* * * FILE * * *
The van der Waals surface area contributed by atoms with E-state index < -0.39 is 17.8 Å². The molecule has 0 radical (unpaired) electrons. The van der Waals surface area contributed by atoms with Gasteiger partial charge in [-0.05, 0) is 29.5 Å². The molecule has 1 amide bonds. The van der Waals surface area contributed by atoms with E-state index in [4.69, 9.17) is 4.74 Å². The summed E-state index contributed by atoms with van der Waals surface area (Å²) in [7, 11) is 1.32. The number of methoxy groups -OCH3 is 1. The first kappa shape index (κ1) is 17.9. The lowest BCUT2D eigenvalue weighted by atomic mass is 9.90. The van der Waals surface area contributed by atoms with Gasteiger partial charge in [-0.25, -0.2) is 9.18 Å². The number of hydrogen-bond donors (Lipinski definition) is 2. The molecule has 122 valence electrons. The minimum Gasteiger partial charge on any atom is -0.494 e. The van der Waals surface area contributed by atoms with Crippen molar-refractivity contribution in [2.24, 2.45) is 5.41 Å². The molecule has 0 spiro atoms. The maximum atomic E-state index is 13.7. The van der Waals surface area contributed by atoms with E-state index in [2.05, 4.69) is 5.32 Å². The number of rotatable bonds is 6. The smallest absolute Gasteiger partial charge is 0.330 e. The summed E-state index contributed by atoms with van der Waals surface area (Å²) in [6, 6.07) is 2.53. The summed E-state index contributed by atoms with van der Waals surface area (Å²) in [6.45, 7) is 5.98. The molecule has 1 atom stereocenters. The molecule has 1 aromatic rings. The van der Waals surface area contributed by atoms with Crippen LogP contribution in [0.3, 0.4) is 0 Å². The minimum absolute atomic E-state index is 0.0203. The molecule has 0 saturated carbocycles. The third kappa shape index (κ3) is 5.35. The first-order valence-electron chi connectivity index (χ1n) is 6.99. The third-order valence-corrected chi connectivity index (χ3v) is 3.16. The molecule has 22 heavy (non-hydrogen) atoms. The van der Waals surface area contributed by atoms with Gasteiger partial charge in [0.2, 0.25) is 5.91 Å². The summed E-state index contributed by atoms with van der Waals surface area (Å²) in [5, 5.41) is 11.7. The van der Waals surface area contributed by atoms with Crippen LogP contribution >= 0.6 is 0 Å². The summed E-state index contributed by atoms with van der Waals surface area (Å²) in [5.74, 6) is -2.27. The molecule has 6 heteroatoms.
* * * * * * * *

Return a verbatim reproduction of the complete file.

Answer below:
The van der Waals surface area contributed by atoms with E-state index < -0.39 is 17.8 Å². The molecule has 0 radical (unpaired) electrons. The van der Waals surface area contributed by atoms with Gasteiger partial charge in [-0.05, 0) is 29.5 Å². The molecule has 1 amide bonds. The van der Waals surface area contributed by atoms with E-state index in [4.69, 9.17) is 4.74 Å². The summed E-state index contributed by atoms with van der Waals surface area (Å²) in [7, 11) is 1.32. The number of methoxy groups -OCH3 is 1. The first kappa shape index (κ1) is 17.9. The lowest BCUT2D eigenvalue weighted by atomic mass is 9.90. The van der Waals surface area contributed by atoms with Gasteiger partial charge in [-0.25, -0.2) is 9.18 Å². The number of hydrogen-bond donors (Lipinski definition) is 2. The molecule has 122 valence electrons. The minimum Gasteiger partial charge on any atom is -0.494 e. The van der Waals surface area contributed by atoms with Crippen molar-refractivity contribution in [2.24, 2.45) is 5.41 Å². The molecule has 0 spiro atoms. The maximum atomic E-state index is 13.7. The van der Waals surface area contributed by atoms with E-state index in [2.05, 4.69) is 5.32 Å². The number of rotatable bonds is 6. The smallest absolute Gasteiger partial charge is 0.330 e. The summed E-state index contributed by atoms with van der Waals surface area (Å²) in [6, 6.07) is 2.53. The summed E-state index contributed by atoms with van der Waals surface area (Å²) in [6.45, 7) is 5.98. The molecule has 1 atom stereocenters. The molecule has 1 aromatic rings. The van der Waals surface area contributed by atoms with Crippen LogP contribution in [0.3, 0.4) is 0 Å². The minimum absolute atomic E-state index is 0.0203. The molecule has 0 saturated carbocycles. The third kappa shape index (κ3) is 5.35. The first-order valence-electron chi connectivity index (χ1n) is 6.99. The third-order valence-corrected chi connectivity index (χ3v) is 3.16. The molecule has 22 heavy (non-hydrogen) atoms. The van der Waals surface area contributed by atoms with Gasteiger partial charge in [0.2, 0.25) is 5.91 Å². The summed E-state index contributed by atoms with van der Waals surface area (Å²) in [5, 5.41) is 11.7. The van der Waals surface area contributed by atoms with Crippen LogP contribution >= 0.6 is 0 Å². The summed E-state index contributed by atoms with van der Waals surface area (Å²) in [5.74, 6) is -2.27. The molecule has 6 heteroatoms.